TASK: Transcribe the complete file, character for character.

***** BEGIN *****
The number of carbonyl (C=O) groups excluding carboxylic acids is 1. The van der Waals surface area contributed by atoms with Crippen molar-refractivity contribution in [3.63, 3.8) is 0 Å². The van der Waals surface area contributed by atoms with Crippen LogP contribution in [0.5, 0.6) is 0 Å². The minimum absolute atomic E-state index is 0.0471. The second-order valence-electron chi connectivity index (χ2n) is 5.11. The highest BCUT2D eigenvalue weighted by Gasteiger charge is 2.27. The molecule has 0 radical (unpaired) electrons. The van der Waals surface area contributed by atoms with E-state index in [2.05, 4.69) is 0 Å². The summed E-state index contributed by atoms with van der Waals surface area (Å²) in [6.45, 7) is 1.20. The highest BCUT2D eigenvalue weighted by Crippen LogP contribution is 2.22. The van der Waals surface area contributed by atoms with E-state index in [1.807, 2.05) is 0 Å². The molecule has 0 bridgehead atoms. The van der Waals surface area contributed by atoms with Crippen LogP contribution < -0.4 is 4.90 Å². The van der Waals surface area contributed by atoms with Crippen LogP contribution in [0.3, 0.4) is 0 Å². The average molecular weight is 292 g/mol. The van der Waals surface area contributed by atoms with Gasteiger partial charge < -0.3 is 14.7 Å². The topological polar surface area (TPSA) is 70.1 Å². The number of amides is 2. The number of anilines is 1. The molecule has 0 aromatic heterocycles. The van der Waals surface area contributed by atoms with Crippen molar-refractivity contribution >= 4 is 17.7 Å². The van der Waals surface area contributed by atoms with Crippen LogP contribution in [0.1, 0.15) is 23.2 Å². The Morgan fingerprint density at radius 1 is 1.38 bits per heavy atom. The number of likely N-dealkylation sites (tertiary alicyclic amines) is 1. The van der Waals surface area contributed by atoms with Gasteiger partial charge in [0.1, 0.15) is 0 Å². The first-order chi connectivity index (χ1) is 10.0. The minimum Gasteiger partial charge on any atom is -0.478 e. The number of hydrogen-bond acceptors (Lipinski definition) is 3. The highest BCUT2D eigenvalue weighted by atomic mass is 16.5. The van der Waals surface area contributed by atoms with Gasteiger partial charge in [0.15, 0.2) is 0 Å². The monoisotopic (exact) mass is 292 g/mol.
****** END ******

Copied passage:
The number of carbonyl (C=O) groups excluding carboxylic acids is 1. The van der Waals surface area contributed by atoms with Crippen molar-refractivity contribution in [3.63, 3.8) is 0 Å². The van der Waals surface area contributed by atoms with Crippen LogP contribution in [0.5, 0.6) is 0 Å². The minimum absolute atomic E-state index is 0.0471. The second-order valence-electron chi connectivity index (χ2n) is 5.11. The highest BCUT2D eigenvalue weighted by Gasteiger charge is 2.27. The molecule has 0 radical (unpaired) electrons. The van der Waals surface area contributed by atoms with E-state index in [2.05, 4.69) is 0 Å². The summed E-state index contributed by atoms with van der Waals surface area (Å²) in [6.45, 7) is 1.20. The highest BCUT2D eigenvalue weighted by Crippen LogP contribution is 2.22. The van der Waals surface area contributed by atoms with E-state index in [1.807, 2.05) is 0 Å². The molecule has 0 bridgehead atoms. The van der Waals surface area contributed by atoms with Crippen LogP contribution < -0.4 is 4.90 Å². The van der Waals surface area contributed by atoms with Crippen LogP contribution in [0.3, 0.4) is 0 Å². The average molecular weight is 292 g/mol. The van der Waals surface area contributed by atoms with Gasteiger partial charge < -0.3 is 14.7 Å². The topological polar surface area (TPSA) is 70.1 Å². The number of amides is 2. The number of anilines is 1. The molecule has 0 aromatic heterocycles. The van der Waals surface area contributed by atoms with Crippen molar-refractivity contribution >= 4 is 17.7 Å². The van der Waals surface area contributed by atoms with Crippen LogP contribution in [0.1, 0.15) is 23.2 Å². The Morgan fingerprint density at radius 1 is 1.38 bits per heavy atom. The number of likely N-dealkylation sites (tertiary alicyclic amines) is 1. The van der Waals surface area contributed by atoms with Gasteiger partial charge in [0.1, 0.15) is 0 Å². The first-order chi connectivity index (χ1) is 10.0. The minimum Gasteiger partial charge on any atom is -0.478 e. The number of hydrogen-bond acceptors (Lipinski definition) is 3. The highest BCUT2D eigenvalue weighted by atomic mass is 16.5. The van der Waals surface area contributed by atoms with Gasteiger partial charge in [0.15, 0.2) is 0 Å². The monoisotopic (exact) mass is 292 g/mol.